Summer Spelt Salad – Inspired by Recipe from Tuscany


Spelt is an ancient grain. Its origins go back to almost 5000 years ago to Middle East. Romans used spelt flour for making a kind of crackers for their long voyages. Some ancient tribes of Italy considered it sacred and used it in offerings to gods of harvest and fertility. My approach to spelt is less pious: I just love to eat it in different forms and shapes. Here I want to share my spelt salad Italian recipe inspired by a summer Tuscan salad from the mountainous region of Garfagnana. In Tuscany it is made with mozzarella, mint, olives and cannelini beans. I don’t use those and my salad is lighter yet as Mediterranean as it could be. Now is the perfect time to find fresh green beans, sweet Piccadilly tomatoes and green onions, so this dish will be a great seasonal treat.


Serves 4 people


250 g spelt grains

100 g green beans trimmed and chopped in pieces 1 cm long

6 ripe Cherry or Piccadilly tomatoes finely chopped

one fresh green onion with a large white bulb or 4-5 smaller scallions (use only the whit part) finely chopped

1/4 apple finely chopped (Granny Smith or other sweet-tart variety)

4 tsp finely chopped fresh thyme and oregano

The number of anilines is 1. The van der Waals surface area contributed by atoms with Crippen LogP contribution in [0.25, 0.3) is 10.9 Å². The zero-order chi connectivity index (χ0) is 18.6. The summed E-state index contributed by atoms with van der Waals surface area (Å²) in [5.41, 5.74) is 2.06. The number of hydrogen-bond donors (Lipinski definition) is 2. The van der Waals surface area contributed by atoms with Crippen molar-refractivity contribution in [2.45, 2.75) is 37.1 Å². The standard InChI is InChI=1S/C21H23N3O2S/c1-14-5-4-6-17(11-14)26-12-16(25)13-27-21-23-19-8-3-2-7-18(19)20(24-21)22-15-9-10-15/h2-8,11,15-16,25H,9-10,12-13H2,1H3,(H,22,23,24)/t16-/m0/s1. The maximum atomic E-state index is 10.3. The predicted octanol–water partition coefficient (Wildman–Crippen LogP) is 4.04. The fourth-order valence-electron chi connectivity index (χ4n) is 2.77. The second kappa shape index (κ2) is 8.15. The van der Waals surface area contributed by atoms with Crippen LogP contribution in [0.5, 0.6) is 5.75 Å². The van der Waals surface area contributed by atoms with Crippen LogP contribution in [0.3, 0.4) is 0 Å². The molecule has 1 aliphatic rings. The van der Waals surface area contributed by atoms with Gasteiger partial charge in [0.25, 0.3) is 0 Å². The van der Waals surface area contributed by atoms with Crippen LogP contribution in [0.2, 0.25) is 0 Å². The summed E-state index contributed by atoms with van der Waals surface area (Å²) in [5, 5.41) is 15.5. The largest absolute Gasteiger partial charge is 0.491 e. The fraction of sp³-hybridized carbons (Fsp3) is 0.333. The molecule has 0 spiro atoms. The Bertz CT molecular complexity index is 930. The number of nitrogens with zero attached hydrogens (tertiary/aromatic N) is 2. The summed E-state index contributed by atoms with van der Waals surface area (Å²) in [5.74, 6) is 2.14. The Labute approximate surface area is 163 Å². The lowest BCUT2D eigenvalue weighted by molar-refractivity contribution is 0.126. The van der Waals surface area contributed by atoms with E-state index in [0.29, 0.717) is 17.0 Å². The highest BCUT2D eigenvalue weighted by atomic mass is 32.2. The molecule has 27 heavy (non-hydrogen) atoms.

3 tsp finely chopped fresh parsley

1 tsp lemon zest

2 tsp lemon juice

4-5 tbsp extra virgin olive oil

sea salt and black pepper


Cook the spelt in a pot with water for 35-40 minutes. I use local farro grains (incredibly tasty!), so they take longer to cook. If you are using spelt bought in a shop follow the instructions on the pack.  Put the green beans in a pot with cold water and cook for 15-20 minutes. I like my green beans crunchy, if you prefer them soft leave them to boil for 25-30 minutes.  Drain both the spelt and the beans and leave to cool for up to 40 minutes. The salad is also lovely slightly warm, in this case the spelt doesn’t need to be cooled down for so long.

Add the cooled green beans, tomatoes, onion, apple, herbs, lemon zest to the spelt. Dress with olive oil and lemon juice. Season with salt and pepper to taste.

Buon appetito!

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